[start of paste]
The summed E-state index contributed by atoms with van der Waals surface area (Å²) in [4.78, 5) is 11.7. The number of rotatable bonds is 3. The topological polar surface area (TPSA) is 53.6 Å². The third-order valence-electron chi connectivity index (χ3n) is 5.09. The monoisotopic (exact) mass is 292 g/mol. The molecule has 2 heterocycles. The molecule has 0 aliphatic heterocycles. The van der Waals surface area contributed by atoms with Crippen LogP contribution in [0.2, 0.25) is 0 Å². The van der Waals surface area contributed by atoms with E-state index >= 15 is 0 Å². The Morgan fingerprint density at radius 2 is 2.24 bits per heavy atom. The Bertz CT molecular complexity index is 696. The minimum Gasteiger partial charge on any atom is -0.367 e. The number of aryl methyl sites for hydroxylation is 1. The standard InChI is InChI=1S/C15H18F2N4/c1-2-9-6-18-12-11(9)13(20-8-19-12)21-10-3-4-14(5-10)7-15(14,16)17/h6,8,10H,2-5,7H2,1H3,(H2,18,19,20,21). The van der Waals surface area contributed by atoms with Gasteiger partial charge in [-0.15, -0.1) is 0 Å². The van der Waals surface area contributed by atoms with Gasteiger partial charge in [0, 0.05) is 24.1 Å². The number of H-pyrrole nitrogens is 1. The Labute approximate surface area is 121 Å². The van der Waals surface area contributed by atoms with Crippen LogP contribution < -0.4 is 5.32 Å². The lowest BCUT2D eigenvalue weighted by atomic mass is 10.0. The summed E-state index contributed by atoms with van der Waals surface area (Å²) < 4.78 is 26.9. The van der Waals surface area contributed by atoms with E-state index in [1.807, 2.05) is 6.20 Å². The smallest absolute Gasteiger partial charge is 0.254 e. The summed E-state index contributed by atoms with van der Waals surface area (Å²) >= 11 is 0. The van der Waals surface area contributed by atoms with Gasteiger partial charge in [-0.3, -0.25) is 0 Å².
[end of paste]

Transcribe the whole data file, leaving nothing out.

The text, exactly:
The summed E-state index contributed by atoms with van der Waals surface area (Å²) in [4.78, 5) is 11.7. The number of rotatable bonds is 3. The topological polar surface area (TPSA) is 53.6 Å². The third-order valence-electron chi connectivity index (χ3n) is 5.09. The monoisotopic (exact) mass is 292 g/mol. The molecule has 2 heterocycles. The molecule has 0 aliphatic heterocycles. The van der Waals surface area contributed by atoms with Crippen LogP contribution in [0.2, 0.25) is 0 Å². The van der Waals surface area contributed by atoms with E-state index >= 15 is 0 Å². The Morgan fingerprint density at radius 2 is 2.24 bits per heavy atom. The Bertz CT molecular complexity index is 696. The minimum Gasteiger partial charge on any atom is -0.367 e. The number of aryl methyl sites for hydroxylation is 1. The standard InChI is InChI=1S/C15H18F2N4/c1-2-9-6-18-12-11(9)13(20-8-19-12)21-10-3-4-14(5-10)7-15(14,16)17/h6,8,10H,2-5,7H2,1H3,(H2,18,19,20,21). The van der Waals surface area contributed by atoms with Gasteiger partial charge in [-0.15, -0.1) is 0 Å². The van der Waals surface area contributed by atoms with Gasteiger partial charge in [0, 0.05) is 24.1 Å². The number of H-pyrrole nitrogens is 1. The Labute approximate surface area is 121 Å². The van der Waals surface area contributed by atoms with Crippen LogP contribution < -0.4 is 5.32 Å². The lowest BCUT2D eigenvalue weighted by atomic mass is 10.0. The summed E-state index contributed by atoms with van der Waals surface area (Å²) < 4.78 is 26.9. The van der Waals surface area contributed by atoms with E-state index in [1.807, 2.05) is 6.20 Å². The smallest absolute Gasteiger partial charge is 0.254 e. The summed E-state index contributed by atoms with van der Waals surface area (Å²) >= 11 is 0. The van der Waals surface area contributed by atoms with Gasteiger partial charge in [-0.3, -0.25) is 0 Å².